Dealing With Meat-Eating Friends & Family
Sharing vegan food with friends and family is a fun experience, but can sometimes be stressful when mixed with traditional American dinners. It can be difficult for people who are new to plant-based eating to explain their convictions to skeptics, and families may feel pressured when they have to adjust their annual dinner. Additionally, people who eat traditional American food may be defensive about their choices, while vegetarians and vegans may feel alienated. The same can occasionally be true in reverse, when people who eat meat are guests at a meatless holiday dinner.
This does not have to be the case, however. Meals can provide the perfect environment for outreach while being enjoyable and positive experiences for all. Below are some typical areas of stress and our recommendations:
What will I eat at a traditional Thanksgiving?
Most side dishes such as potatoes, vegetables, bread, and more can be made veganvery easily, if they are not vegan already. For a main dish, consider stuffed squash, pot pie, or a mock "turkey" roast.
How do I bring it up with my family/friends and ensure there is food for me to eat?
The easiest way is to ask. Explain that you are committed to eating cruelty free, even (and especially) for the holidays, and that you are willing to be flexible about how to guarantee there are options for yourself. You may want to suggest that you bring your own main dish, help the cook(s) veganize the side dishes, and/or eat something before the big dinner.
If someone does give you grief or accuse you of being difficult, explain that you want to do whatever is least burdensome for the family while not compromising your deeply held beliefs. People will almost always understand and find someway to work with you to ensure that you have plenty to eat.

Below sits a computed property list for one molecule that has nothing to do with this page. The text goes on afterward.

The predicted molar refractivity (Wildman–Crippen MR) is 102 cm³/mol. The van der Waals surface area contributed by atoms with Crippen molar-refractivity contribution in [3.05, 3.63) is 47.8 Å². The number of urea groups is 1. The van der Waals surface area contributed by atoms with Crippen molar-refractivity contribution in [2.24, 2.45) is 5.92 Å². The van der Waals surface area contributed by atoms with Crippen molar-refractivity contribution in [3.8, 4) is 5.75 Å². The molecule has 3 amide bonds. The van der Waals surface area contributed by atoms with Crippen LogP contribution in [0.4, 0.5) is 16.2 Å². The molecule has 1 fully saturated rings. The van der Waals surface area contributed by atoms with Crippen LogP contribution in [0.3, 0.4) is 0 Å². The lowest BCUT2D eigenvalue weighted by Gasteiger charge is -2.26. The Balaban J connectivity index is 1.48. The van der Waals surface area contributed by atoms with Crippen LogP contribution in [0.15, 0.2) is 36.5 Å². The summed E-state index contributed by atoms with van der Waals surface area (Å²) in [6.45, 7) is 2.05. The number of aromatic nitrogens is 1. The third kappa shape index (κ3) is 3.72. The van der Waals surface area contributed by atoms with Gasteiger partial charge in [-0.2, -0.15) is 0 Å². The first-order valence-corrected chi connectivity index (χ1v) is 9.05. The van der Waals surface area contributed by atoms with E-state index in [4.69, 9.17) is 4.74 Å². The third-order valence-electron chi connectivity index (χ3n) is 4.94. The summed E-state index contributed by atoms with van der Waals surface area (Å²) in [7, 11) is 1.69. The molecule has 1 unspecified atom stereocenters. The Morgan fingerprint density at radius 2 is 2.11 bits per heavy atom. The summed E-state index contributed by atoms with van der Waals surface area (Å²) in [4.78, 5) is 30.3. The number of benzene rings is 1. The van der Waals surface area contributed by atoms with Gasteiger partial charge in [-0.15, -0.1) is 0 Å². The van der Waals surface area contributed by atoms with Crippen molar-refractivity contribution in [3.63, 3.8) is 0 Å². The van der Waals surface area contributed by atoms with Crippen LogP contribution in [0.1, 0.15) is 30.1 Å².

Is it appropriate to bring up my reasons veganism or vegetarianism over dinner?
Holidays can be a perfect time to do discuss veganism with those who are close to you, but it can be a tricky balance. Often, the best thing to do is to wait for them to ask. It is almost guaranteed that someone will ask why you are not eating animal products. You know your friends and family, so you can answer accordingly. With some, it might be best to suggest talking one-on-one after dinner to prevent a conflict.
Sometimes, the dinner table may be a perfect opportunity to explain animal rights to an attentive audience. If the conversation turns hostile, recommend that people talk to you after dinner. It is never a bad idea to have Gentle Thanksgiving handouts with you as well, so you can direct curious family towards our website.
If I am hosting Thanksgiving, must I serve turkey for meat-eaters?
Absolutely not. You have no obligation to break your ethics in order to appease others’ taste buds. If people complain, explain that you understand why they might not want to attend a vegan Thanksgiving, but that you’re sure they’ll be pleasantly surprised when they see the array of delicious foods. Also let it be known that you won’t be offended if they turn down your invite. Keep in mind that providing information and tasty alternatives to animal products is the best way to help turkeys this holiday season.
For Family of New Vegans/Vegetarians:
How should I deal with a vegan at Thanksgiving?
The same way you would deal with someone with a serious food allergy: by understanding, not being judgmental, and being flexible. Refusing to eat animal products is not a phase- it is a serious ethical choice for many. Just as no one would expect someone whose religion shuns a certain food to eat it any ways, it is unreasonable to expect a vegetarian or vegan to make an exception around Thanksgiving.
Since I accommodate vegans at my dinner, am I entitled to bring meat to theirs?
No, because eating meat and providing meat for others to eat goes against the moral beliefs of ethical vegetarians and vegans, but abstaining from meat for a meal and providing vegan options at a traditional meal does not go against the values of anyone. Attending a 100% vegan Thanksgiving celebration will be a life-affirming and positive experience for anyone, regardless of their dietary choices.
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